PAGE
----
The Georgia Straight - - Front Page - Kur­tis Kolt

It has been a few months now since NDP Leader John Hor­gan was sworn in as Bri­tish Columbia’s 36th pre­mier, a tidal shift after the Lib­eral party’s 16-year stran­gle­hold on power. And with the pro­vin­cial gov­ern­ment at the helm of liquor pol­icy, a mo­nop­oly with con­sid­er­able power and sway, you can bet many of us in the wine, beer, and spir­its in­dus­try have been cau­tiously hope­ful for pos­i­tive changes.

Op­ti­mism about favourable pol­icy shifts ac­com­pa­ny­ing lead­er­ship change is usu­ally muted un­til seeds of progress are seen to be planted. There has been rea­son for hope, though, in the form of our new at­tor­ney gen­eral, Van­cou­ver–point Grey MLA David Eby.

In the home stretch of B.C. Lib­eral rule, Eby was the Op­po­si­tion’s liquor­pol­icy critic, and he of­ten swung for the fences in the the­atri­cal set­ting of B.C.’S leg­is­la­ture ses­sions. After the

Lib­er­als’ liquor re­view and its pur­ported poli­cies and goals—liquor prices won’t in­crease! A level play­ing field for all re­tail­ers!— were im­ple­mented, it was whip-smart Eby and his pen­chant for re­search and show­man­ship that made his tak­ing-to­task of the rul­ing party well re­ceived by in­dus­try play­ers.

Un­for­tu­nately, al­though many talk­ing points were raised (and if these ses­sions had been ac­tual de­bate com­pe­ti­tions, he would have slayed), his valid points prov­ing un­kept prom­ises and (let’s face it) shitty pol­icy mostly fell on deaf ears when it came to the Lib­er­als’ agenda and ac­tions.

As at­tor­ney gen­eral, the guy has a lot on his plate. One only has to look at Pre­mier Hor­gan’s July 18 man­date let­ter (avail­able on­line) sent to him to see that his plate has to make room for re­form­ing cam­paign-fi­nance law, reestab­lish­ing the Hu­man Rights Com­mis­sion, im­prov­ing le­gal aid to those in need, and con­duct­ing a com­pre­hen­sive op­er­at­ing re­view of ICBC. Al­though it’s mildly con­cern­ing that there’s no men­tion of liquor pol­icy in the let­ter, Eby holds that file as well and is re­spon­si­ble for pol­icy and rev­enue. While the liquor file may not seem as im­por­tant or as much of a pri­or­ity as, oh, a hu­man­rights com­mis­sion, let’s keep in mind that it’s a bil­lion-dol­lar eco­nomic en­gine pay­ing more than a few pro­vin­cial bills and is the ap­pa­ra­tus that sup­ports B.C. restau­rants, bars, ho­tels, and both gov­ern­ment and pri­vate re­tail stores, along with em­ploy­ees from all sec­tors.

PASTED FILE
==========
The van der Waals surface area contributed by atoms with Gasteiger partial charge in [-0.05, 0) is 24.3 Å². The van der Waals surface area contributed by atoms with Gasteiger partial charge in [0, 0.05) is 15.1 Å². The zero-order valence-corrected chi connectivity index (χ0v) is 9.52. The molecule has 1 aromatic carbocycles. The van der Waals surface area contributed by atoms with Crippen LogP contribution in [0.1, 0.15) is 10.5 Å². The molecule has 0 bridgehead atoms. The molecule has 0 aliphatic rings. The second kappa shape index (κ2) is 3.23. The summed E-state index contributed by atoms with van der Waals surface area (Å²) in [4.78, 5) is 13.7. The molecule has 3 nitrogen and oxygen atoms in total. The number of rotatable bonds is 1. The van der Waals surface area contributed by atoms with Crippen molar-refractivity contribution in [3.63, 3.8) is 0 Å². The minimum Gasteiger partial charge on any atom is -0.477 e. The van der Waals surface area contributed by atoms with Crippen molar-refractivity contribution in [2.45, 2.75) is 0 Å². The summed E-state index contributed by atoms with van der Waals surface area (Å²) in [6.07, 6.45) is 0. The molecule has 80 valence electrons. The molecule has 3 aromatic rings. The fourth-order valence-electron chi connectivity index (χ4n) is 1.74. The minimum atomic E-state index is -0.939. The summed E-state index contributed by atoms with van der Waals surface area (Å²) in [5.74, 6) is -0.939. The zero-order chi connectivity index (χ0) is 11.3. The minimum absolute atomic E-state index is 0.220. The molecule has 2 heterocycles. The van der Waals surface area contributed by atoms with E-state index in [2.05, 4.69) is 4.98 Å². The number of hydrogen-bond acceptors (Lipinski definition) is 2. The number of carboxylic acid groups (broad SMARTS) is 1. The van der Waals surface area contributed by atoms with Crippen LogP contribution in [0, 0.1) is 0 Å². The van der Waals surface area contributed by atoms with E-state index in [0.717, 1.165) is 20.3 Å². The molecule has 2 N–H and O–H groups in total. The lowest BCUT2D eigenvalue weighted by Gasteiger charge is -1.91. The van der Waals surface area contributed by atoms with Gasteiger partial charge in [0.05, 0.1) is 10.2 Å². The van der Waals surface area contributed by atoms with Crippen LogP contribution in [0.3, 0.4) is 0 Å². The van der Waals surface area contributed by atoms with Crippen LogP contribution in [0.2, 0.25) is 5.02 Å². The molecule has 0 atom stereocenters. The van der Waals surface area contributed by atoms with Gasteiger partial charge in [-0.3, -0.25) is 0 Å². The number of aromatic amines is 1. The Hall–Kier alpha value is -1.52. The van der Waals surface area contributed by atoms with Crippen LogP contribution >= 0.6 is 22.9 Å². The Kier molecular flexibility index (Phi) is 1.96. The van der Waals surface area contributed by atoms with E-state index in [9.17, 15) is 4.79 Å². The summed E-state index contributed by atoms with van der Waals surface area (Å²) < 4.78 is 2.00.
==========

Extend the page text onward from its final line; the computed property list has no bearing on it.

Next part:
Of course, none of us with a vested in­ter­est have ex­pected change overnight. There is a hi­er­ar­chy of pri­or­i­ties for any new gov­ern­ment.

I have hope for progress and pos­i­tive change not only be­cause of Eby’s pub­lic ac­tions dur­ing the past few years but also be­cause of per­sonal ex­pe­ri­ence. I and oth­ers in the in­dus­try con­tacted him with con­cerns and ques­tions dur­ing his time in Op­po­si­tion, and he al­ways made time for emails and so­cial­me­dia mes­sages. I even had the chance to knock back a glass of wine or two with him while he pa­tiently let me and oth­ers vent. He and his young fam­ily live in this city and have shared many of the frus­tra­tions that Van­cou­verites har­bour, from the high cost of liv­ing to DTES so­cial ills to liquor pol­icy that of­ten suf­fo­cates busi­ness and cul­ture.

In the mean­time, Bri­tish Columbians con­tinue to pay some of the high­est prices on the planet for wine, beer, and spir­its. As an ex­am­ple, my most re­cent pur­chase from B.C. Liquor Stores was Alvear medium-dry sherry, an au­tumn-friendly amon­til­lado laden with tof­fee-cov­ered hazel­nuts. In Bri­tish Columbia, we’re pay­ing $21.26 once taxes are added in. In On­tario’s LCBO, the same bot­tle comes in at $13, an $8.26 dif­fer­ence.

Restau­rants are still not of­fered a dis­count or whole­sale price on al­co­hol, mak­ing it all the more dif­fi­cult to run their busi­nesses in this city of sky­rock­et­ing real-es­tate prices.

An­other chal­lenge is the “SPEC” sys­tem, where ware­housed prod­ucts not on liquor-store shelves must be or­dered by the case and take two or more weeks to ar­rive, even though they are ware­housed in Rich­mond. This makes it very dif­fi­cult to smoothly run any in­ter­est­ing restau­rant wine pro­gram, never mind a stream­lined busi­ness.

Restau­rants also can­not pur­chase prod­uct from pri­vate neigh­bour­hood stores like Mar­quis Wine Cel­lars and Lib­erty Wine Mer­chants. Per­mis­sion to do so not only would sup­port lo­cal busi­ness but wouldn’t af­fect pro­vin­cial rev­enue one bit, as these stores must pur­chase their prod­uct from the B.C. Liquor Dis­tri­bu­tion Branch just as B.C. Liquor Stores do.

These last cou­ple of mat­ters have easy fixes that make sense. Some other changes will be more dif­fi­cult.

Eby is well ac­quainted with these is­sues and many, many oth­ers in this field. He’s also able to ad­dress them.

And Christ­mas is right around the cor­ner.

Just sayin’.

At­tor­ney Gen­eral David Eby pre­sides over a bil­lion-dol­lar eco­nomic en­gine.

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